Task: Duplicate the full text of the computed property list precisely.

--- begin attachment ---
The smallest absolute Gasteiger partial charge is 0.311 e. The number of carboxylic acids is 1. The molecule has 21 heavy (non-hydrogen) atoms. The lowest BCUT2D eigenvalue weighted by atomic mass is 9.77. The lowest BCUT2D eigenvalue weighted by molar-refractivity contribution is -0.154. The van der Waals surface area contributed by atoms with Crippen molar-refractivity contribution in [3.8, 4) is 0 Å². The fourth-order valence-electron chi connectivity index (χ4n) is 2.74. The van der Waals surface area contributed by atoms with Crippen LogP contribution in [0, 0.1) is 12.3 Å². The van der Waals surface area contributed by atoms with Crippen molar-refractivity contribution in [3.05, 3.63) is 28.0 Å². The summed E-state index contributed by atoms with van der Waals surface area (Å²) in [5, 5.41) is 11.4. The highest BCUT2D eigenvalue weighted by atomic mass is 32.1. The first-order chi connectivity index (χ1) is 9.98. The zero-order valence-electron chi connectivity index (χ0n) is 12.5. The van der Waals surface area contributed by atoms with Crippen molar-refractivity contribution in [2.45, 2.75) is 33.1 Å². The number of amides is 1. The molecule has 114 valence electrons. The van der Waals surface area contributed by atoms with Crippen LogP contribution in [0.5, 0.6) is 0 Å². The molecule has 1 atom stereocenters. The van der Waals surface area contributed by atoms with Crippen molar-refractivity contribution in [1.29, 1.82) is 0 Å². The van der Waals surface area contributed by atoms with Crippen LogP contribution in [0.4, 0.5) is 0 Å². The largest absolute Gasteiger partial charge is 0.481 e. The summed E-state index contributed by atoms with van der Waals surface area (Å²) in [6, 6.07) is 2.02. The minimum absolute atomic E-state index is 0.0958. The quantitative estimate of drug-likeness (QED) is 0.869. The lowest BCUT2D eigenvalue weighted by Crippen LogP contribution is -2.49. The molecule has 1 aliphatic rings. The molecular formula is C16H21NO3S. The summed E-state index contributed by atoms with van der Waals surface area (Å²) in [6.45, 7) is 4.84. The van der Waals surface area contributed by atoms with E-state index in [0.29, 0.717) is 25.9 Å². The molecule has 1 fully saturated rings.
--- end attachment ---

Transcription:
The smallest absolute Gasteiger partial charge is 0.311 e. The number of carboxylic acids is 1. The molecule has 21 heavy (non-hydrogen) atoms. The lowest BCUT2D eigenvalue weighted by atomic mass is 9.77. The lowest BCUT2D eigenvalue weighted by molar-refractivity contribution is -0.154. The van der Waals surface area contributed by atoms with Crippen molar-refractivity contribution in [3.8, 4) is 0 Å². The fourth-order valence-electron chi connectivity index (χ4n) is 2.74. The van der Waals surface area contributed by atoms with Crippen LogP contribution in [0, 0.1) is 12.3 Å². The van der Waals surface area contributed by atoms with Crippen molar-refractivity contribution in [3.05, 3.63) is 28.0 Å². The summed E-state index contributed by atoms with van der Waals surface area (Å²) in [5, 5.41) is 11.4. The highest BCUT2D eigenvalue weighted by atomic mass is 32.1. The first-order chi connectivity index (χ1) is 9.98. The zero-order valence-electron chi connectivity index (χ0n) is 12.5. The van der Waals surface area contributed by atoms with Crippen molar-refractivity contribution in [2.45, 2.75) is 33.1 Å². The number of amides is 1. The molecule has 114 valence electrons. The van der Waals surface area contributed by atoms with Crippen LogP contribution in [0.5, 0.6) is 0 Å². The molecule has 1 atom stereocenters. The van der Waals surface area contributed by atoms with Crippen molar-refractivity contribution in [1.29, 1.82) is 0 Å². The van der Waals surface area contributed by atoms with Crippen LogP contribution in [0.4, 0.5) is 0 Å². The largest absolute Gasteiger partial charge is 0.481 e. The summed E-state index contributed by atoms with van der Waals surface area (Å²) in [6, 6.07) is 2.02. The minimum absolute atomic E-state index is 0.0958. The quantitative estimate of drug-likeness (QED) is 0.869. The lowest BCUT2D eigenvalue weighted by Crippen LogP contribution is -2.49. The molecule has 1 aliphatic rings. The molecular formula is C16H21NO3S. The summed E-state index contributed by atoms with van der Waals surface area (Å²) in [6.45, 7) is 4.84. The van der Waals surface area contributed by atoms with E-state index in [0.29, 0.717) is 25.9 Å². The molecule has 1 fully saturated rings.